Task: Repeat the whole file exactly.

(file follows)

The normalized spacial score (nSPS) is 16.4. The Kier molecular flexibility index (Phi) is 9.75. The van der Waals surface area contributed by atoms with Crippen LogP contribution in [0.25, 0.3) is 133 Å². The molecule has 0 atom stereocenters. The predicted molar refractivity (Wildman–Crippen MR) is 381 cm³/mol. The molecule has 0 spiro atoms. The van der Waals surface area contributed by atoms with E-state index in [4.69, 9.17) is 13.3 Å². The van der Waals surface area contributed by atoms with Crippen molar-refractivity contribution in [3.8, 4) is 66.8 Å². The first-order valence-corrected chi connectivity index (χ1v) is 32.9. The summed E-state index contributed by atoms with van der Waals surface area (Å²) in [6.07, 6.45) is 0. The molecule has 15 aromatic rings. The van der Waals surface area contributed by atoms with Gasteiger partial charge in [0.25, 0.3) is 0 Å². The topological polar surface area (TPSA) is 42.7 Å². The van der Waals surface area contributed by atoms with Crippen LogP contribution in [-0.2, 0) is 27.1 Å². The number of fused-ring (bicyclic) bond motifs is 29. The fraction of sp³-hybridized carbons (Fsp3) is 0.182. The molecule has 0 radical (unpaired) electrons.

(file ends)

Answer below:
The normalized spacial score (nSPS) is 16.4. The Kier molecular flexibility index (Phi) is 9.75. The van der Waals surface area contributed by atoms with Crippen LogP contribution in [0.25, 0.3) is 133 Å². The molecule has 0 atom stereocenters. The predicted molar refractivity (Wildman–Crippen MR) is 381 cm³/mol. The molecule has 0 spiro atoms. The van der Waals surface area contributed by atoms with E-state index in [4.69, 9.17) is 13.3 Å². The van der Waals surface area contributed by atoms with Crippen molar-refractivity contribution in [3.8, 4) is 66.8 Å². The first-order valence-corrected chi connectivity index (χ1v) is 32.9. The summed E-state index contributed by atoms with van der Waals surface area (Å²) in [6.07, 6.45) is 0. The molecule has 15 aromatic rings. The van der Waals surface area contributed by atoms with Gasteiger partial charge in [0.25, 0.3) is 0 Å². The topological polar surface area (TPSA) is 42.7 Å². The van der Waals surface area contributed by atoms with Crippen LogP contribution in [-0.2, 0) is 27.1 Å². The number of fused-ring (bicyclic) bond motifs is 29. The fraction of sp³-hybridized carbons (Fsp3) is 0.182. The molecule has 0 radical (unpaired) electrons.